I had thought of taking a poll about your routine of communicating. Do you use snail mail at all? Do you have a box attached to your house or a series with locks and keys for an apartment? How often do you check and, next, how often do you respond? Are e-mails and texts as personal as you get? Have you lost the excitement a child has of a letter with your name on the front? Til the cataclysmic change comes, something will arrive from me following the Victorian saying of intense purpose: to share a story, to ask a favor, to affirm an action, to declare love, “I take pen in hand.” You are worth $.63 to me and even more.

See what large letters I use as I write to you with my own hand!

Galatians 6:11

Count Me In

An astronomical number of animals, insects, and sea creatures have vanished from the earth over various eons. Some disappeared because of human actions and I grieve their loss. Martha, the last of passenger pigeons whose flocks darkened the skies as they flew over died alone in the Cincinnati Zoo in 1914. Then it is presumed that an asteroid hit the earth, changed the climate and wiped out dinosaurs. Do you lie awake a night wishing for a mastadon in your back yard? Seeing a dodo would be interesting, but I may have had trouble finding a golden toad even if one still inhabited its special environment.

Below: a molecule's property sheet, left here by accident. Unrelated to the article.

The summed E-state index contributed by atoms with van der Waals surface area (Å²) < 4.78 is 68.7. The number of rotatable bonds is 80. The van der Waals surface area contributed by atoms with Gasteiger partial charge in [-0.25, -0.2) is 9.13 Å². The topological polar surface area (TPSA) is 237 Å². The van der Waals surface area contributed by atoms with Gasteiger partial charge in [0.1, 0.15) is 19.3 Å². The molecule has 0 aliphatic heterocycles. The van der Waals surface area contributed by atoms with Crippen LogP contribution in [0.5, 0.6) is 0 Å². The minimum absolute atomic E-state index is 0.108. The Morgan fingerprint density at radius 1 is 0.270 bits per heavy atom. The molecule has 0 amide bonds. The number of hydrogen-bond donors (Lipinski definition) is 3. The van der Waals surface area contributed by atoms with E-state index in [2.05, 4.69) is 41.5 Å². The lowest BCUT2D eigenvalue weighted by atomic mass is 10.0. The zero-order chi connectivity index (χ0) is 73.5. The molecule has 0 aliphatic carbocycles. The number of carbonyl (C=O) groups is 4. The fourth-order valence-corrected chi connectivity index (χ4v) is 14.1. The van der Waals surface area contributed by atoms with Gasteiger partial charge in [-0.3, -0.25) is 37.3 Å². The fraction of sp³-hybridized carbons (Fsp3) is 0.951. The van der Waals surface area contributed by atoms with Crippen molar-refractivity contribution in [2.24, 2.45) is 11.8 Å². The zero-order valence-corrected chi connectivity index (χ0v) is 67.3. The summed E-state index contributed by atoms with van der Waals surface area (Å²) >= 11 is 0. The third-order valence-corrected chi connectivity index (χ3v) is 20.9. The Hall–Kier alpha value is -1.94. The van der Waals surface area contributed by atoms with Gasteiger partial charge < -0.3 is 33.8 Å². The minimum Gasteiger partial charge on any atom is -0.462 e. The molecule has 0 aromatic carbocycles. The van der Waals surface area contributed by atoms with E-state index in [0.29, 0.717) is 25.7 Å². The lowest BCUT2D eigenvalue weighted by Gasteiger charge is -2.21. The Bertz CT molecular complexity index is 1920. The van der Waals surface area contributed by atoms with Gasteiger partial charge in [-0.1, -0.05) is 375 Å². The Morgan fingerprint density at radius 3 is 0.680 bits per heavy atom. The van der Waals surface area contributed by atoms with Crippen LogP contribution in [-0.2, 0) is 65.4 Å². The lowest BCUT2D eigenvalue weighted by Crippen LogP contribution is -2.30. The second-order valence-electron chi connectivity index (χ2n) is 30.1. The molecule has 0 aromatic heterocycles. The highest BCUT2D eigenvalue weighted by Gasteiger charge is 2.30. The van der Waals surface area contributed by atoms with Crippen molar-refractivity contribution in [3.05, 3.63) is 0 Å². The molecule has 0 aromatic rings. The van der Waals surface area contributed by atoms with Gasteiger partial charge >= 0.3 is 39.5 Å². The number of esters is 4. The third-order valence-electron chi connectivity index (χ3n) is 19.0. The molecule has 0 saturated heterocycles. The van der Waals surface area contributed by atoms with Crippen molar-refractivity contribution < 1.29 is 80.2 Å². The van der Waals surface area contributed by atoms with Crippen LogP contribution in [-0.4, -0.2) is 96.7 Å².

Yet, I am doing my part in preserving butterflies, mostly monarchs. Two days this week, hope of spring came to my front yard as the dipping orange and black hillexes moved from one early cone flower to another. They are at the moving north stage and just seeking nourishment. An article in the paper says that their number is 22% less than last year. The cycle has always included wintering on seven acres of trees in Mexico. The number of acres this year was 5.5. Not only have I seen pictures of the laden orange trees with row after row of folded wings lining a branch, we had one group choose to overnight on a bush in our neighbor’s yard at another Swift address. Three children and I sat is silence as one by one they settled in for the night.